Basic Concepts in Modal Logic

These lecture notes were composed while teaching a class at Stanford and studying the work of Brian Chellas (Modal Logic: An Introduction, Cambridge: Cambridge University Press, 1980), Robert Goldblatt (Logics of Time and Computation, Stanford: CSLI, 1987), George Hughes and Max Cresswell (An Introduction to Modal Logic, London: Methuen, 1968; A Companion to Modal Logic, London: Methuen, 1984), and E. J. Lemmon (An Introduction to Modal Logic, Oxford: Blackwell, 1977). The Chellas text influenced me the most, though the order of presentation is inspired more by Goldblatt.2 My goal was to write a text for dedicated undergraduates with no previous experience in modal logic. The text had to meet the following desiderata: (1) the level of difficulty should depend on how much the student tries to prove on his or her own—it should be an easy text for those who look up all the proofs in the appendix, yet more difficult for those who try to prove everything themselves; (2) philosophers (i.e., colleagues) with a basic training in logic should be able to work through the text on their own; (3) graduate students should find it useful in preparing for a graduate course in modal logic; (4) the text should prepare people for reading advanced texts in modal logic, such as Goldblatt, Chellas, Hughes and Cresswell, and van Benthem, and in particular, it should help the student to see what motivated the choices in these texts; (5) it should link the two conceptions of logic, namely, the conception of a logic as an axiom system (in which the set of theorems is constructed from the bottom up through proof sequences) and the conception of a logic as a set containing initial ‘axioms’ and closed under ‘rules of inference’ (in which the set of theorems is constructed from the top down, by carving out the logic from the set of all formulas as the smallest set closed under the rules); finally, (6) the pace for the presentation of the completeness theorems should be moderate—the text should be intermediate between Goldblatt and Chellas in this regard (in Goldblatt, the completeness proofs come too quickly for the undergraduate, whereas in Chellas, too many unrelated....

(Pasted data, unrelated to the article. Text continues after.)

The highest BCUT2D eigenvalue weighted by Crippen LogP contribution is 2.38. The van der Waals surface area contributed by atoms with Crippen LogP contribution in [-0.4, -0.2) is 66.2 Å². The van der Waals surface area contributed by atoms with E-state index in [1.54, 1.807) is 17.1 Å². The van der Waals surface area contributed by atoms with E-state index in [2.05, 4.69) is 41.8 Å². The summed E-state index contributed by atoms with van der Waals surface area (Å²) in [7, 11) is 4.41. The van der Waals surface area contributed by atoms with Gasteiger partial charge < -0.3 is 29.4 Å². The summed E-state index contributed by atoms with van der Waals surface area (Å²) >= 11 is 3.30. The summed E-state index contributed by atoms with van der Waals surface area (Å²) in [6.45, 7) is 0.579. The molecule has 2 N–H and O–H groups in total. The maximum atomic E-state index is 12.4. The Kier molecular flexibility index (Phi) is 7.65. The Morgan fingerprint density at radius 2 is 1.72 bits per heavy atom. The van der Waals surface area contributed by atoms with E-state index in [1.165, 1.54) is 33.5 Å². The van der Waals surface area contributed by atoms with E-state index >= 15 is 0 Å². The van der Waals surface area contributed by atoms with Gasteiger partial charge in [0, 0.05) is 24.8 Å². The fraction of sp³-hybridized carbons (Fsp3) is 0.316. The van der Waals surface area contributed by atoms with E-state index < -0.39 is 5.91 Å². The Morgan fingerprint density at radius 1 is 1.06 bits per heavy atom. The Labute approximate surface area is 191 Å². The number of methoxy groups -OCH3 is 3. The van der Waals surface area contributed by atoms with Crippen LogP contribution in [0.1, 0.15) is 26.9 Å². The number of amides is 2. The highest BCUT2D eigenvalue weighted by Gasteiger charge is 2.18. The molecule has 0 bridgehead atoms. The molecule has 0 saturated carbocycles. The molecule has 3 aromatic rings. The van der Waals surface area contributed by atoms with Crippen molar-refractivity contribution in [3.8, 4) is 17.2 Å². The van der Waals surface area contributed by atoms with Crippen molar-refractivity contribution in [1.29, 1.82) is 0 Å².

Keywords No keywords specified (fix it)
Categories (categorize this paper)
 Save to my reading list
Follow the author(s)
My bibliography
Export citation
Find it on Scholar
Edit this record
Mark as duplicate
Revision history Request removal from index Translate to english
Download options
PhilPapers Archive

Upload a copy of this paper     Check publisher's policy on self-archival     Papers currently archived: 11,826
External links
Setup an account with your affiliations in order to access resources via your University's proxy server
Configure custom proxy (use this if your affiliation does not provide a proxy)
Through your library
References found in this work BETA

No references found.

Citations of this work BETA

No citations found.

Similar books and articles
D. S. Clarke (1973). Deductive Logic. Carbondale,Southern Illinois University Press.

Monthly downloads

Added to index


Total downloads

108 ( #10,687 of 1,100,145 )

Recent downloads (6 months)

3 ( #127,217 of 1,100,145 )

How can I increase my downloads?

My notes
Sign in to use this feature

Start a new thread
There  are no threads in this forum
Nothing in this forum yet.